A full-time animal advocate with national organizations since 1989, RPA Founder David Cantor has moved to strict rights advocacy, distinguishing, crucially, between abolitionism and rights strategy. A partial list of David Cantor’s publications is available. Read a Statement & Greeting from Cantor.
Cantor’s and Responsible Policies for Animals’ (RPA’s) rights advocacy promotes unalienable equal basic autonomy, ecology, and dignity rights of all animals, including human beings; an end to rights of corporations and other nonliving entities; and human rights against harm from using, killing, subjugating, and enslaving nonhuman animals. “Better to work for the needed change, though it will take many, many years to see tangible progress, than to achieve short-term results that do little good and keep destructive systems in place.”
Cantor considers popular animal advocacy too much focused on cruelty to establish meaningful protection and empowerment of all animals – which requires basic rights. He and RPA promote strategies that established basic human rights in the past; provide guidance for people who want all animals and no corporation to have rights; and urge advocates and organizations to use “rights” and “animal rights” strictly as in the Bill of Rights, other rights Amendments, and other pioneering documents – not to mean caring, helping, and so forth.
“Protections and guarantees that frame human aspirations for the wellbeing of all and chart the Constitutional, legal, political, social, and economic means to pursue them – that is what rights are. That is what many advocates have lost track of by using the animal-rights movement’s key terms loosely.”
In addition to speaking to audiences in all walks of life, writing RPA’s literature and websites, appearing on many radio and television broadcasts and in a film opposing animal experimentation, being interviewed for numerous articles, and being profiled by Charles Patterson in Eternal Treblinka: Our Treatment of Animals and the Holocaust, Cantor has published many articles and letters and has contributed chapters to three books.
With a generous foundation grant and donations by RPA members, he is currently at work on Elephant in the Newsroom: A Newsperson’s and Citizen’s Guide to Accurate and Truthful Reporting on Animals. He is drafting an as-yet-untitled book on fundamental change needed to enable all animals to lead fulfilling lives.
Cantor’s family has a history of involvement in the labor, civil-rights, anti-death-penalty, and gay-rights movements, as well as school-teaching, law, art, and business. Cantor and his spouse, Elizabeth Holt, a speech-language pathologist, professional musician, and practicing Buddhist have long supported feminist, human-rights, environmental, health, and animal causes.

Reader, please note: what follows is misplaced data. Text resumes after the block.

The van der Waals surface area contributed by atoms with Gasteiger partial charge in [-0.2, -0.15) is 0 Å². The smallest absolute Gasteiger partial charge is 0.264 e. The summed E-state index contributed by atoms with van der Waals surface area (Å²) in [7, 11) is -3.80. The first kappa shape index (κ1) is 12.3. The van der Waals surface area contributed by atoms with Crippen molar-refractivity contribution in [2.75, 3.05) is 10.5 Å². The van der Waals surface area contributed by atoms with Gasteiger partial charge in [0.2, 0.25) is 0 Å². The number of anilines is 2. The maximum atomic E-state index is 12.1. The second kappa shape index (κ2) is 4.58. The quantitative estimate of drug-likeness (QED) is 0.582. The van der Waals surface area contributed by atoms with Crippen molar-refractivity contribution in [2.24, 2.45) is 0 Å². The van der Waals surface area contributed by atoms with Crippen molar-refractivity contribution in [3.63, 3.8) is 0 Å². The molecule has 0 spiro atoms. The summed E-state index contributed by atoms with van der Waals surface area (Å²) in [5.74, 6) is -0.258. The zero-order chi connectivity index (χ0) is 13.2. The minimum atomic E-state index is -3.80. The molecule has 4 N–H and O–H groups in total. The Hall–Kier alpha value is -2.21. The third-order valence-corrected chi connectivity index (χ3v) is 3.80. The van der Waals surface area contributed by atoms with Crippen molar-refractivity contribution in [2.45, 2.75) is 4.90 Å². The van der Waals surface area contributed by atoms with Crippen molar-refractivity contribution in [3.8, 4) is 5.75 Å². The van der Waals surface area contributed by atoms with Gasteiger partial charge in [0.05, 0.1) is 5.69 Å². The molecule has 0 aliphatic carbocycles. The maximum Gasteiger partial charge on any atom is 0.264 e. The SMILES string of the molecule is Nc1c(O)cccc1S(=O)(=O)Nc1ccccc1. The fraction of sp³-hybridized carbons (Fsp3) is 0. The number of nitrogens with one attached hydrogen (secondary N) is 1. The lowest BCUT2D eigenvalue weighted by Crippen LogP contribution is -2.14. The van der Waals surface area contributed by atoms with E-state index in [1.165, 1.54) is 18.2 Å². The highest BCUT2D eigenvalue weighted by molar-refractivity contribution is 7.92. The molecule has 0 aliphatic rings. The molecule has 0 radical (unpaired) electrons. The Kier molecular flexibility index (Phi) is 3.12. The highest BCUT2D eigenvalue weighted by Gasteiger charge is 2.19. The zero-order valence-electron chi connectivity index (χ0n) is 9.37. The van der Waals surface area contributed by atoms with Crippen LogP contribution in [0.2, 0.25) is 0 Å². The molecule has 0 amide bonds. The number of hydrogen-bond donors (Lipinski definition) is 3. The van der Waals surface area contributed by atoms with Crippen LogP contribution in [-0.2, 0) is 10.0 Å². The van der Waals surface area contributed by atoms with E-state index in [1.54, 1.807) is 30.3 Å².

Holding a graduate degree in literature, Cantor taught English in universities for many years before dedicating himself full-time to nonhuman animals in 1989. A lifelong musician, he chose mostly justice-themed songs for his CD Songs of Now and Then, including the animal-rights song he penned: “When I Was Young.” Cantor also photographs nonhuman animals in their habitats, selling his pictures on blank notecards and printed invitations.
In his youth, Cantor was an honor student, student-council member, high-school graduation class speaker, and little-league all-star. Living like his peers according to the agrarian and herding ethic that has subordinated, subjugated and enslaved nonhuman animals for 10,000 years and according to consumer capitalism of the past century-plus, he personally caused animals to suffer by fishing, which he ceased at age 14, seeing an animal he released sink into the lake gasping in pain. In 1989, he adopted a vegetarian (plants only) diet and a vegan lifestyle.
“Consumerist strategies and less-inhumane shopping choices cannot lead to establishment of the rights all animals need. But advocates can achieve three important purposes as vegans: practicing what they preach to demonstrate consistency and avoid hypocrisy, showing others how easy it is to abandon the most destructive choices, and enhancing their wellbeing so they may dedicate themselves vigorously to the needed change for as long as possible.”
“Without rights beyond humans, there can be no meaningful protection and empowerment of all animals to live fulfilling lives. Until all animals are protected and empowered, human wellbeing and the health of Earth will continue to suffer as they do on a massive scale today. All animals deserve to live, dream, and enjoy.”